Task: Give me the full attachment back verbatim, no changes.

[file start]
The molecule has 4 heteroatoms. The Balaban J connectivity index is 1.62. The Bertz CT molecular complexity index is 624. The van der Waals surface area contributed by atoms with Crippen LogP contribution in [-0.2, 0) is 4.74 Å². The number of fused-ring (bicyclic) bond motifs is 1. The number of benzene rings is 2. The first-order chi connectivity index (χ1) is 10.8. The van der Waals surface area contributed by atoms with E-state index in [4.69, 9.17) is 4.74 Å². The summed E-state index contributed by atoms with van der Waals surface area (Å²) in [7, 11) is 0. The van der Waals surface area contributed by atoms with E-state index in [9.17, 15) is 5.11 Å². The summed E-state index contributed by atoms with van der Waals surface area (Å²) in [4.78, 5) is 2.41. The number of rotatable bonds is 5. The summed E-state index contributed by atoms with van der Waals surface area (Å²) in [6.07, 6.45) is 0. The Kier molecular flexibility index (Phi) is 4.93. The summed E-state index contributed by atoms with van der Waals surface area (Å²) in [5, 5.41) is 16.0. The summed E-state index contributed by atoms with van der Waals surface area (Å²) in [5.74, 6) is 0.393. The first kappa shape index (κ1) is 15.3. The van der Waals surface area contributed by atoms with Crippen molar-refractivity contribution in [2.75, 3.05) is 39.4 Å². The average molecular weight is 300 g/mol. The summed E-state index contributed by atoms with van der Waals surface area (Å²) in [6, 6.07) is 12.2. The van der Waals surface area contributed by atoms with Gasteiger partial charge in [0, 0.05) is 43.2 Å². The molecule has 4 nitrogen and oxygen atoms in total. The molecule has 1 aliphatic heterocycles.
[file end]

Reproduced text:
The molecule has 4 heteroatoms. The Balaban J connectivity index is 1.62. The Bertz CT molecular complexity index is 624. The van der Waals surface area contributed by atoms with Crippen LogP contribution in [-0.2, 0) is 4.74 Å². The number of fused-ring (bicyclic) bond motifs is 1. The number of benzene rings is 2. The first-order chi connectivity index (χ1) is 10.8. The van der Waals surface area contributed by atoms with E-state index in [4.69, 9.17) is 4.74 Å². The summed E-state index contributed by atoms with van der Waals surface area (Å²) in [7, 11) is 0. The van der Waals surface area contributed by atoms with E-state index in [9.17, 15) is 5.11 Å². The summed E-state index contributed by atoms with van der Waals surface area (Å²) in [4.78, 5) is 2.41. The number of rotatable bonds is 5. The summed E-state index contributed by atoms with van der Waals surface area (Å²) in [6.07, 6.45) is 0. The Kier molecular flexibility index (Phi) is 4.93. The summed E-state index contributed by atoms with van der Waals surface area (Å²) in [5, 5.41) is 16.0. The summed E-state index contributed by atoms with van der Waals surface area (Å²) in [5.74, 6) is 0.393. The first kappa shape index (κ1) is 15.3. The van der Waals surface area contributed by atoms with Crippen molar-refractivity contribution in [2.75, 3.05) is 39.4 Å². The average molecular weight is 300 g/mol. The summed E-state index contributed by atoms with van der Waals surface area (Å²) in [6, 6.07) is 12.2. The van der Waals surface area contributed by atoms with Gasteiger partial charge in [0, 0.05) is 43.2 Å². The molecule has 4 nitrogen and oxygen atoms in total. The molecule has 1 aliphatic heterocycles.